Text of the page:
What You Need to Know About Eudaimonia

The pursuit of happiness is a human obsession. It is written into our Declaration of Independence as an “unalienable right.” Even the Dalai Lama posted on his Facebook page that the “very purpose of our life is happiness”:

dalai lama


Yet we tend to go about obtaining happiness in the wrong way. We look for it outside ourselves, in vacations and junk food, in parties and Netflix binges. Too often, we mistake material and fleeting happiness as the only way to get the positive boost we’re seeking. These quick fixes work well as distractions but may actually detract from our overall level of joy. Why?

Let’s take a quick look into ancient philosophy. Socrates and his students, like Plato and Arristippus, debated the ethics of happiness. Arristippus put forward “hedonism,” a method that concentrates on pleasure and self-indulgence. It’s an extremely tempting option, but it often excuses selfish behavior. Hedonism is like living a life by consuming only empty calories and hoping to stay healthy.

Aristotle, on the other hand, encouraged a more moderate method. “Eudaimonia” is like eating a well-balanced meal that also tastes great. Translating into something close to “well-being” or “human flourishing,” eudaimonia encourages finding joy in contentment and accomplishment. While happiness is subjective and will vary from person to person, the act of pursuing your happiness in your everyday activities will put you on the right path.

Here are a few ways to incorporate eudaimonia into your life:

  1. Get stuff done. Flourishing has nothing to do with luck and everything to do with effort. You don’t need to cross an entire project off your to-do list to feel accomplished. Break your goals into subgoals and tackle away. Each time you’ve completed a milestone, allow yourself to feel success. Use that glow to propel yourself forward to the next step, or the next goal. You’ve got this.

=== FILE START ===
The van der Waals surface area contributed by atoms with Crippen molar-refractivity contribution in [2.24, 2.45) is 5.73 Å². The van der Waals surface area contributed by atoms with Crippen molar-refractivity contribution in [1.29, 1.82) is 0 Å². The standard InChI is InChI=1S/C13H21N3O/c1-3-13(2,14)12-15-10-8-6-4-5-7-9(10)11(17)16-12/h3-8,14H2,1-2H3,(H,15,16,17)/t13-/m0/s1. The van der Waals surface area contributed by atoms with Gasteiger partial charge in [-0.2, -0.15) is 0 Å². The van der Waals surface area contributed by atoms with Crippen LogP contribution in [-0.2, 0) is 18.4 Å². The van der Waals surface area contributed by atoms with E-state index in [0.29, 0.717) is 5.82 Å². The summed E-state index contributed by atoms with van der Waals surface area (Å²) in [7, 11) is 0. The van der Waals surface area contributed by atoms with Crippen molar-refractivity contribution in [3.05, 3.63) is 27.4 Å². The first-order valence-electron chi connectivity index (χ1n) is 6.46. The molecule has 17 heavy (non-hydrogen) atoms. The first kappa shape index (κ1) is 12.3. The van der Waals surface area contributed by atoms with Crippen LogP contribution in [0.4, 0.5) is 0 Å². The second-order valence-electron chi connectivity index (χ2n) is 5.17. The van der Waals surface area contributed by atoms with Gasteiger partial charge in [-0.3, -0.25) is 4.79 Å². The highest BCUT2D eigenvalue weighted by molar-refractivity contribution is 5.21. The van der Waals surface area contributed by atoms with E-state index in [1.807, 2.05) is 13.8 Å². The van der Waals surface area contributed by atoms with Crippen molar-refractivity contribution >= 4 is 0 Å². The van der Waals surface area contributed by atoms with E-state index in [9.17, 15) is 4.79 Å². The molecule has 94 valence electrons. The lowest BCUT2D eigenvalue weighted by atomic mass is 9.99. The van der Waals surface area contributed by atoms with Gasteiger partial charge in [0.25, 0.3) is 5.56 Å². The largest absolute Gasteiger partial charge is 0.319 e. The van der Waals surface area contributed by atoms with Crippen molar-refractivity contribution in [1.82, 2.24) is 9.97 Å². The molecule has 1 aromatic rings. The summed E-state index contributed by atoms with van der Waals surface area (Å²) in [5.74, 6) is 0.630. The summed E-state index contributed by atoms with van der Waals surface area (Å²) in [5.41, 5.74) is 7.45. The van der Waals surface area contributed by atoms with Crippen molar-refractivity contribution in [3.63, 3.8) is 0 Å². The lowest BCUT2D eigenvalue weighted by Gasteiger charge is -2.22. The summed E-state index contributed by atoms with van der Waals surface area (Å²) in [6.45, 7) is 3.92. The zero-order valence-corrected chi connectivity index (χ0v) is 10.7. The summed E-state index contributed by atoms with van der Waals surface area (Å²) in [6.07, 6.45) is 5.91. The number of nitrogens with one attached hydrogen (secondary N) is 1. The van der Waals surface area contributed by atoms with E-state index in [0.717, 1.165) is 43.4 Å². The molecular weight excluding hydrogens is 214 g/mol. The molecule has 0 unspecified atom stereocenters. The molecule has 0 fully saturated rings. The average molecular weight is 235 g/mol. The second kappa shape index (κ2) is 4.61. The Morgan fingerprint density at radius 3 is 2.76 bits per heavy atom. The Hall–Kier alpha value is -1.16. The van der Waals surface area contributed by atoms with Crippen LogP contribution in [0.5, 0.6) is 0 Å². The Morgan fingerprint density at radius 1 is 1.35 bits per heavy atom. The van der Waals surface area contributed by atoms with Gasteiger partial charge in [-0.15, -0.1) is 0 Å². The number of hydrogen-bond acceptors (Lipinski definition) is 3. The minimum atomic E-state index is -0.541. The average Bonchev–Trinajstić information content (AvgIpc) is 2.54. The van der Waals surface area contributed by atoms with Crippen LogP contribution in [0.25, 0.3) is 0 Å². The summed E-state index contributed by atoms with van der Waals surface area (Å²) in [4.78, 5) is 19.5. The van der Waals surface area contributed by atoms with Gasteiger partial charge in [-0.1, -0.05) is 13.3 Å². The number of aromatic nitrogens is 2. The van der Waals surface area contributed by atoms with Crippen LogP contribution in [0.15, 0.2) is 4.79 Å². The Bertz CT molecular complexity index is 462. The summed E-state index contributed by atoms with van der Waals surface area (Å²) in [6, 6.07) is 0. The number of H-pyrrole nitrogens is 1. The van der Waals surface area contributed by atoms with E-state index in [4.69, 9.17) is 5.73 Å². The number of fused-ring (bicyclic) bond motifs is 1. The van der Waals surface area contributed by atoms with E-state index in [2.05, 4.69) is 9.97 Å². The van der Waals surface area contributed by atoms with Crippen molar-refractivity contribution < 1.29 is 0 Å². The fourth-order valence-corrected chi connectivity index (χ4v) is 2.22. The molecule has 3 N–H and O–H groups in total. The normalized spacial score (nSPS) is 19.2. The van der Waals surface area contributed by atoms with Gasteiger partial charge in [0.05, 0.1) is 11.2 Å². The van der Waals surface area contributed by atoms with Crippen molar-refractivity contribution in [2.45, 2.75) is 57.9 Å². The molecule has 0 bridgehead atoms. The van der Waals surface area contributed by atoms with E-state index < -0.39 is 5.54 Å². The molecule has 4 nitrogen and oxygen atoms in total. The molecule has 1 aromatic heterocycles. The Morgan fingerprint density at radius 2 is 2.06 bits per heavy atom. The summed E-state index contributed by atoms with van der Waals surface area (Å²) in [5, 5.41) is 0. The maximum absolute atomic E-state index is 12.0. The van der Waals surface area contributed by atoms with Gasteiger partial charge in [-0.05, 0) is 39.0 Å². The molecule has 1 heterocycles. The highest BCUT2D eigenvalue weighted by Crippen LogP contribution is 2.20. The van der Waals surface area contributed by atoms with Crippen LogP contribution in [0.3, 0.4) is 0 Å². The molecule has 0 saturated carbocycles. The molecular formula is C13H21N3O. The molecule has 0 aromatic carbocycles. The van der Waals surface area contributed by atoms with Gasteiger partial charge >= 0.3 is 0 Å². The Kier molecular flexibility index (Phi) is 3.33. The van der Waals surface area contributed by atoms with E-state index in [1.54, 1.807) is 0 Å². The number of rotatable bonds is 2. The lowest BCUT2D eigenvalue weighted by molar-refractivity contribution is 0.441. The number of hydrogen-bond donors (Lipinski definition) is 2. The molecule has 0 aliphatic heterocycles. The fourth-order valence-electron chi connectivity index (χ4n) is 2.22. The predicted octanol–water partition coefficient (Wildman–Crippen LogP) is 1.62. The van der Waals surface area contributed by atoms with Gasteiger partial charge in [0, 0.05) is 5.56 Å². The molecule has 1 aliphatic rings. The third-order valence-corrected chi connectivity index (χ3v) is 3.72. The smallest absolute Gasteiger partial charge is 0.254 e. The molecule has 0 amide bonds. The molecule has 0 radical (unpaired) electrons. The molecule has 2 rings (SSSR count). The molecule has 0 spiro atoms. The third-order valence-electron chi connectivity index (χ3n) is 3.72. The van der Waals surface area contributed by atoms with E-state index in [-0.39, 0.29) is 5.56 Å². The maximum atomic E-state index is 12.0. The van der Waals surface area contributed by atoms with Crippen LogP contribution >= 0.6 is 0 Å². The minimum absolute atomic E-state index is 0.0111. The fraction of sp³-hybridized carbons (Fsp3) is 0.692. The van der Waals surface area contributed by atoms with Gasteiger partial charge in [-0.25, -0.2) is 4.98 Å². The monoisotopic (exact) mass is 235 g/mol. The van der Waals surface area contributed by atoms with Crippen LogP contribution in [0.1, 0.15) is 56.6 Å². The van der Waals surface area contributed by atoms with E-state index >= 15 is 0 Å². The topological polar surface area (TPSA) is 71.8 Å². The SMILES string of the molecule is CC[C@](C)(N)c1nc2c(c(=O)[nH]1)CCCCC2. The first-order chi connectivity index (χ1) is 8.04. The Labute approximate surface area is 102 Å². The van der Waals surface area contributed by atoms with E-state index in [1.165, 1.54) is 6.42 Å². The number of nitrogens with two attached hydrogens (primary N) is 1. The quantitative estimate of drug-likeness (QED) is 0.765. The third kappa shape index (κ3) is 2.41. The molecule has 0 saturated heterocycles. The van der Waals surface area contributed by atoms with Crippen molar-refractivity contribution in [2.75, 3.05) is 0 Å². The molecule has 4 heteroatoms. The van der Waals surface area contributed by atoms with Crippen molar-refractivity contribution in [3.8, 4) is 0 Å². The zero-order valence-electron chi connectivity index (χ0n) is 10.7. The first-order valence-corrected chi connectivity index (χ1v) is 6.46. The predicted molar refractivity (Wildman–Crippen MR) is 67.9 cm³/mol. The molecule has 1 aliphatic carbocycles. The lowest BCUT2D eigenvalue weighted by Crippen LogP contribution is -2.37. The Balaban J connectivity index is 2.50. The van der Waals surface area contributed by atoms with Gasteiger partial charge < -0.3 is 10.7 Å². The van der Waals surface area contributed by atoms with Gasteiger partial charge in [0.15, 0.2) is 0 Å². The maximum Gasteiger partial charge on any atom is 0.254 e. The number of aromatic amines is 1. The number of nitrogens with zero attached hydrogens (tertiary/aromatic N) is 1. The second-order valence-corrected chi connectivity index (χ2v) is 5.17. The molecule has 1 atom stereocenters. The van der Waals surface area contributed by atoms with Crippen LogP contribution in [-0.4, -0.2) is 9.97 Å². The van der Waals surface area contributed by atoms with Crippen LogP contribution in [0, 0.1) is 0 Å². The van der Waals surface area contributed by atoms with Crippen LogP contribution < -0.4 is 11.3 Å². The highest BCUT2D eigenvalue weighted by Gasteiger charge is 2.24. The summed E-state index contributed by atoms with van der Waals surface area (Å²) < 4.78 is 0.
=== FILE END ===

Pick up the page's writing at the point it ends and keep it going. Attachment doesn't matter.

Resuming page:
2. Believe in yourself. It’s okay to tackle the hard things, even if you don’t believe you have the skills required. You can learn, or you can ask for help along the way. The point is, in the end, you are capable of putting in your best effort. In eudaimonia, the journey is more important than the goal. You don’t need to wait for the result to feel good. Despite Yoda’s sage advice, there is “try,” and “trying” is a great start.
  3. Explore your purpose. Remember how happiness varies? That’s because we are all individuals with different interests, gifts, and aversions. Fortunately, there is a place for your unique talents in this world.  By following your heart and accepting who you are, you will be that much closer to creating a life that suits you. Here’s another secret: accepting yourself is crucial to happiness. Take an honest assessment of who you are- your values, your talents, your challenges, and resolve to be your best self. Recognize when you aren’t.
  4. Give yourself a break.  You can’t be perfect all the time. In fact, you probably can’t be perfect at all and that’s okay. Flourishing doesn’t mean working yourself into a state of exhaustion. It means taking care of yourself, physically, mentally and emotionally. It means meeting your deadlines and relaxing with your friends. It means setting yourself up for success and keeping your options open.

The world is a very different place now than it was when Socrates engaged in long debate with his students. Not everything about their ideas will transfer neatly into modern society. However, the idea that happiness is not only attainable, but within your grasp, within your control, is timeless.

Reach out.

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